AAPS Updates

AAPS relinquishes interests in the Ann Arbor District Library, completing separation that began 20 years ago

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The Boards of the Ann Arbor Public Schools and Ann Arbor District Library pose for a group photograph after signing a separation agreement. The vote was unanimous by both Boards. Photo by Jo Mathis.

The AAPS Board of Education and the AADL Board have each approved a $3 million dollar exchange of assets that has the AAPS relinquishing its interest in the Downtown Library at 343 S. Fifth Avenue.

For years, the Ann Arbor Public Library operated under the auspices of the Ann Arbor Public Schools. The 1994 passage of Proposal A, however, meant that public school systems could no longer operate public libraries. The Ann Arbor Public Library needed to become its own entity.

On June 10, 1996, the residents of the Ann Arbor Public School District voted for a millage to create a new District Library to serve the AAPS district, which includes the City of Ann Arbor and parts of 7 townships. This vote passed resoundingly, authorizing the new District Library to levy up to 2.0 mills in perpetuity to fund Library Operations and expansion.

AADL Director Josie Parker and AAPS Superintendent Jeanice Swift sign the agreement June 20, 2016.

AADL Director Josie Parker and AAPS Superintendent Jeanice Swift sign the agreement June 20, 2016. Photo by Jo Mathis.

A separation agreement signed in September 1995 specified that AAPS would still retain a financial interest in the Downtown Library. The current Downtown Library was built by AAPS in 1957, and expanded and renovated in 1971 and again in 1989.

Now, exactly 20 years after the public vote, with the unanimous support of the AAPS and AADL Boards of Trustees, the separation of the two organizations is complete. Both organizations are pleased with this development and happy to support the continued education of AAPS students.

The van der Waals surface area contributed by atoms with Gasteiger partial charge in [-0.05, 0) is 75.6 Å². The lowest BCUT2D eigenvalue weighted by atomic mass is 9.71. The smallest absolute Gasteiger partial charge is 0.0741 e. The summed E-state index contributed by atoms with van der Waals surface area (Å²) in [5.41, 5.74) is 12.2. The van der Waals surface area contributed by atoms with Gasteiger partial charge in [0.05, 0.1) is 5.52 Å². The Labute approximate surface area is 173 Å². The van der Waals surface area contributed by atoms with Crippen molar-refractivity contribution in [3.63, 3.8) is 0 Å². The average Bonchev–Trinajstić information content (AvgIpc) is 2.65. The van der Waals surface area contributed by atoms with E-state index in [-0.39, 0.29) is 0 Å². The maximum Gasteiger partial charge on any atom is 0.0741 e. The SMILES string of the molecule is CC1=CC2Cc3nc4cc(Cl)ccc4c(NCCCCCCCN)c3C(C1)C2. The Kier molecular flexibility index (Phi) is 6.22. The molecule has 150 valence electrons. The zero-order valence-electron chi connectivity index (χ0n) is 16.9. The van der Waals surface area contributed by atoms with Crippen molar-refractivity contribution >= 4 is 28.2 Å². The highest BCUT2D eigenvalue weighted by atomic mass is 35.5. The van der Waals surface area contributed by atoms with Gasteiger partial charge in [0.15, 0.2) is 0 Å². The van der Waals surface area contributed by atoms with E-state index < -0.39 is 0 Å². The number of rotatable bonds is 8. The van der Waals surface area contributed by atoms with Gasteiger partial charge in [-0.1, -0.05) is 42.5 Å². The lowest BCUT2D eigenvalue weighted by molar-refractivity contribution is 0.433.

“It is with our deepest appreciation for the AADL and the commitment we share to educate, inform and uplift our community that we move to this next phase of our long-standing and mutually respectful relationship,” said Ann Arbor Public Schools Board of Education President Deb Mexicotte.  “This step to complete the separation of our organizations works to further both our missions while maintaining and enhancing the Ann Arbor Public School’s ability to serve our district students and families.”

AADL Board President Jan Barney Newman noted: “We are so pleased that this separation that began 20 years ago has now come to pass, and we look forward to many more years of productive partnership with AAPS.”

While this agreement ends the AAPS financial interest in the AADL, both organizations will continue the many positive partnerships that promote literacy and learning throughout the Ann Arbor community.

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